High-flying adventures in the Research Notes: Week 12

Every Wednesday, Dan Hanzus combs through the expert findings of the NFL Media Research Department to share nuggets (also known as "nugs") that fascinate, frighten or change him on a fundamental level. This is the Week 12 edition of High-Flying Adventures In The Research Notes.


It's do-or-die time for the 2017 Dallas Cowboys on Thanksgiving. The absence of Ezekiel Elliott and Tyron Smith has been a doomsday scenario for America's Team, but let's not forget linebacker Sean Lee, who is to the Dallas defense what Aaron Rodgers is to the Packers offense.

A bum hamstring will keep Lee sidelined again this week, but Smith is on track to return to his role as Dak Prescott's blindside protector. This is huge seeing how badly Prescott has struggled without his big man.

On the latest Around The NFL Podcast, we talked about how this amounts to a Loser Goes Home Match for both teams at Jerrahworld. I think Prescott is simply too good to lay another egg given the stakes -- especially in his own building. The return of Smith and a spry Alfred Morris points to a Big D bounceback performance.

If I'm wrong, I'll delete this file and disappear to South America. Who's got two thumbs and no accountability? THIS GUY.


Let's take a moment to pour one out for sad Matt Patricia GIFs. You remember those, right? Back when the Pats were getting sliced up on defense and actual smart football people were predicting the downfall of a dynasty New England?

Ooooh, withdrawn. Pensive.

Dark. Troubled. Vexed.

Fast forward to the present and Patricia and Bill Belichick seem to have things figured out. Since Week 6, the Pats have allowed just 12.5 points per game. That's second in the NFL, trailing only the Jaguars, a defense on a historically productive pace.

Sure, the Pats remain last in total defense, but that really just goes to show how flawed that stat really is. New England has surrendered an average of 402 yards per game, but that number has been inflated by their early struggles and glorious garbage time in blowouts. It doesn't accurately reflect the present state of the team. By the way, the 2011 Patriots and Packers are the only teams to allow 400 yards per game and make the playoffs. Rodgers and the Packers hoisted the Lombardi that season.

One last thought here: Tom Brady is, once again, playing impossibly well (he's thrown 50 touchdowns and four interceptions dating back to last season). Brady's greatness means that New England's D really only has to play at an average level for the Patriots to win pretty much every week. In September, that seemed like a massive ask. As we head toward December, the unit has surpassed "average" and is settling into "actually pretty good."

And that's pretty bad for the rest of the NFL.


The Seahawks lost Monday night to the Falcons because their kicker is cursed by the Football Gods and their head coach lost his damn mind in several key situations. Russell Wilson wasn't perfect, but he was as magical as ever, just about single-handedly bringing Seattle back in a game it had no business winning.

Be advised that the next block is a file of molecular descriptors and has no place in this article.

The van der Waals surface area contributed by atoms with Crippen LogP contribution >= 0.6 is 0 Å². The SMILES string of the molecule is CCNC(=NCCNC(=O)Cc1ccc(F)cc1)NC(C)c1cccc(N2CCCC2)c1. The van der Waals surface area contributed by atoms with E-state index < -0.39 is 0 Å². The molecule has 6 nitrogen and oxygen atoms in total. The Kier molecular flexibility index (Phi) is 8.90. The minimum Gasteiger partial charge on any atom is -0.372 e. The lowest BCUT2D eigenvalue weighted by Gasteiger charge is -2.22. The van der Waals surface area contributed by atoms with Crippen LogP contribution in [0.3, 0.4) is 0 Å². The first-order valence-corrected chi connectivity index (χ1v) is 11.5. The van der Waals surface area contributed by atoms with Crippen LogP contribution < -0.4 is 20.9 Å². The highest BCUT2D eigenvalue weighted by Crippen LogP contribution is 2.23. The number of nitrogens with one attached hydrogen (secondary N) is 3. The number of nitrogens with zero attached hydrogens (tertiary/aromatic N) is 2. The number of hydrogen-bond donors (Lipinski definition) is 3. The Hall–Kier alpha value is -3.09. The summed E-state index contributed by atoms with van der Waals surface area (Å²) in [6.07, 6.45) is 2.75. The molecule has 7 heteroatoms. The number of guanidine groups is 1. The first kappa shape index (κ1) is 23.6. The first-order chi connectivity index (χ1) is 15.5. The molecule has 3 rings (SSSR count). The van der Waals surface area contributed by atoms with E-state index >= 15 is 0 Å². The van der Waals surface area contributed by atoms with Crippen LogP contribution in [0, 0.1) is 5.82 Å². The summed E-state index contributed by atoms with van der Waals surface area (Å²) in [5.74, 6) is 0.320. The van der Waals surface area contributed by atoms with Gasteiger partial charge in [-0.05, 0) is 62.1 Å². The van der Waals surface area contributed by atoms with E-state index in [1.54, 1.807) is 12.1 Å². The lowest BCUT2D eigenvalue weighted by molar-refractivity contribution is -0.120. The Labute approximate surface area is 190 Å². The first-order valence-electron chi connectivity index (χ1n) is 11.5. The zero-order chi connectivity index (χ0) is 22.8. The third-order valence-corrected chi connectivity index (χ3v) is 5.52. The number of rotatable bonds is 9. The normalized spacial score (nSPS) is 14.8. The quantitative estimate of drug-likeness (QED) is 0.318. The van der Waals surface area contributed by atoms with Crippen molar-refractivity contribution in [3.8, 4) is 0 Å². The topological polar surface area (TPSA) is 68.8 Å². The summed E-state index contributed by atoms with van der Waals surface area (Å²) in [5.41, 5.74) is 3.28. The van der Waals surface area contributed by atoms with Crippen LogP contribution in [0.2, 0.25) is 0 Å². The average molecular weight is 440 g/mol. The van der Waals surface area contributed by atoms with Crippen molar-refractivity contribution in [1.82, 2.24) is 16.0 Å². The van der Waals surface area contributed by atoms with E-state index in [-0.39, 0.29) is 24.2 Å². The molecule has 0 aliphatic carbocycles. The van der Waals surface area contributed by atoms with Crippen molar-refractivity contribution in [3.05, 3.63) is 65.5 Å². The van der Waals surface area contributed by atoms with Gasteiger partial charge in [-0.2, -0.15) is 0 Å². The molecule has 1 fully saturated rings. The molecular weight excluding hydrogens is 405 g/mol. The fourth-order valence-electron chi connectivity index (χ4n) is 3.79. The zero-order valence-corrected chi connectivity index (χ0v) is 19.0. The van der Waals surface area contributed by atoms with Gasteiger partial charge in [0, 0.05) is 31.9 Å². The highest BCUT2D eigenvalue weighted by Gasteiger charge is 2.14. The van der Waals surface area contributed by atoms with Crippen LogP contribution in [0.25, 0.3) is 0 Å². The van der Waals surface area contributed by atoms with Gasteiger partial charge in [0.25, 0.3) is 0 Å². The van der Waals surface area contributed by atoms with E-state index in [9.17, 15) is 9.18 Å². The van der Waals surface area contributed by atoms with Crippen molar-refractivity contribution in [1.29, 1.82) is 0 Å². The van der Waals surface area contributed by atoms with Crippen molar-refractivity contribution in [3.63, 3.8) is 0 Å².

The aforementioned Brady is the deserved favorite for MVP this season, and Carson Wentz is probably the most logical challenger in the race. But Wilson is the embodiment of the old debate, "Yeah, but who is the most valuable player to their team?" How many games do the Seahawks win without Wilson? (Probably about the same number of games the Packers will end up winning without Aaron Rodgers.) Call me crazy, but I'd think the Patriots would still be in playoff contention without Brady.

Which is not a shot at Brady, more a nod to the brilliance of Belichick, who already pulled off an 11-5 season without TB12 in 2008. Wilson is the best passer and best rusher for Seattle. If he drags a Seahawks team missing most of the Legion of Boom to the postseason, how could he not be in serious consideration?

Again, Brady is the heavy favorite for a reason. But Wilson represents my dark horse.


Le'Veon Bell is having a really strange season.

When you watch the Steelers, you see a handful of plays every week that only Bell could pull off. The vision, the patience, that uncanny sliver that turns three yards into eight and eight into 30. We're not seeing that nearly as much this year. The question: Is that on Bell? The scheme? The line? Or is it all ultimately much ado about nothing? If Bell puts together a few chunk runs, that average moves over 4.0 and nobody brings it up again.

I see it playing out that way.


True story: The Rams vs. Saints tilt is the only game featuring two winning teams squaring off Sunday. We ... need this.

Consider this a huge test for the Rams, who didn't exactly get exposed last week against the Vikings, but doubters now have some ammunition after the Rams were unable to keep up their onslaught on the road against a top tier team. If the Rams' high-scoring offense flatlines again at home against the Saints, it will be perfectly fair to wonder whether Los Angeles is really at the level of the other NFC titans. Oooh, intrigue!

Happy Thanksgiving, everybody. Until next week ...

Follow the NFL Media Research Group on Twitter at @NFLResearch. Follow Dan Hanzus, too.

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